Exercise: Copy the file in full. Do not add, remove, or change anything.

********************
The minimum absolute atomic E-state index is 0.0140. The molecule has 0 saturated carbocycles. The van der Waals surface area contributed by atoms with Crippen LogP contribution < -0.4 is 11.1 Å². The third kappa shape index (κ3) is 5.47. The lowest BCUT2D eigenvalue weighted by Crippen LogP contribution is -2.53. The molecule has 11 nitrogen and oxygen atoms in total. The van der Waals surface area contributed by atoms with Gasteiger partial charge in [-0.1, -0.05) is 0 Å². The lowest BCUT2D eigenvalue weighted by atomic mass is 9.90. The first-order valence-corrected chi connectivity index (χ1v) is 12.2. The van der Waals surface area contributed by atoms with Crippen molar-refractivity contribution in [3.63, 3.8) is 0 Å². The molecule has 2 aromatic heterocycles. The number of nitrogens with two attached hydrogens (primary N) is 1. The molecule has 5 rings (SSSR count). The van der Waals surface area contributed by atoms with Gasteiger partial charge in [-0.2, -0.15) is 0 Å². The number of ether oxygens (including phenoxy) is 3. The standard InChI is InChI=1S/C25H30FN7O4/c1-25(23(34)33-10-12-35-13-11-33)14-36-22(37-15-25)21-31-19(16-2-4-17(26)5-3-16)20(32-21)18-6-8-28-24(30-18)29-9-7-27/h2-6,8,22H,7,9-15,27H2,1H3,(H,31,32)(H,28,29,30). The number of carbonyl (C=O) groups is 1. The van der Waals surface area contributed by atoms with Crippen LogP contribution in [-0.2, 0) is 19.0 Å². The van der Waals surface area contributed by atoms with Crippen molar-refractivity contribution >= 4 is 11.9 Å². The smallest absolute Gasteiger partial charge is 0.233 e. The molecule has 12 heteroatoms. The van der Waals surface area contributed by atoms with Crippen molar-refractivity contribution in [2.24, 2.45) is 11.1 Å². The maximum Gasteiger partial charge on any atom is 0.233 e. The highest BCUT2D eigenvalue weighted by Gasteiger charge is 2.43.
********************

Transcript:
The minimum absolute atomic E-state index is 0.0140. The molecule has 0 saturated carbocycles. The van der Waals surface area contributed by atoms with Crippen LogP contribution < -0.4 is 11.1 Å². The third kappa shape index (κ3) is 5.47. The lowest BCUT2D eigenvalue weighted by Crippen LogP contribution is -2.53. The molecule has 11 nitrogen and oxygen atoms in total. The van der Waals surface area contributed by atoms with Gasteiger partial charge in [-0.1, -0.05) is 0 Å². The lowest BCUT2D eigenvalue weighted by atomic mass is 9.90. The first-order valence-corrected chi connectivity index (χ1v) is 12.2. The van der Waals surface area contributed by atoms with Crippen molar-refractivity contribution in [3.63, 3.8) is 0 Å². The molecule has 2 aromatic heterocycles. The number of nitrogens with two attached hydrogens (primary N) is 1. The molecule has 5 rings (SSSR count). The van der Waals surface area contributed by atoms with Gasteiger partial charge in [-0.2, -0.15) is 0 Å². The number of ether oxygens (including phenoxy) is 3. The standard InChI is InChI=1S/C25H30FN7O4/c1-25(23(34)33-10-12-35-13-11-33)14-36-22(37-15-25)21-31-19(16-2-4-17(26)5-3-16)20(32-21)18-6-8-28-24(30-18)29-9-7-27/h2-6,8,22H,7,9-15,27H2,1H3,(H,31,32)(H,28,29,30). The number of carbonyl (C=O) groups is 1. The van der Waals surface area contributed by atoms with Crippen LogP contribution in [-0.2, 0) is 19.0 Å². The van der Waals surface area contributed by atoms with Crippen molar-refractivity contribution >= 4 is 11.9 Å². The smallest absolute Gasteiger partial charge is 0.233 e. The molecule has 12 heteroatoms. The van der Waals surface area contributed by atoms with Crippen molar-refractivity contribution in [2.24, 2.45) is 11.1 Å². The maximum Gasteiger partial charge on any atom is 0.233 e. The highest BCUT2D eigenvalue weighted by Gasteiger charge is 2.43.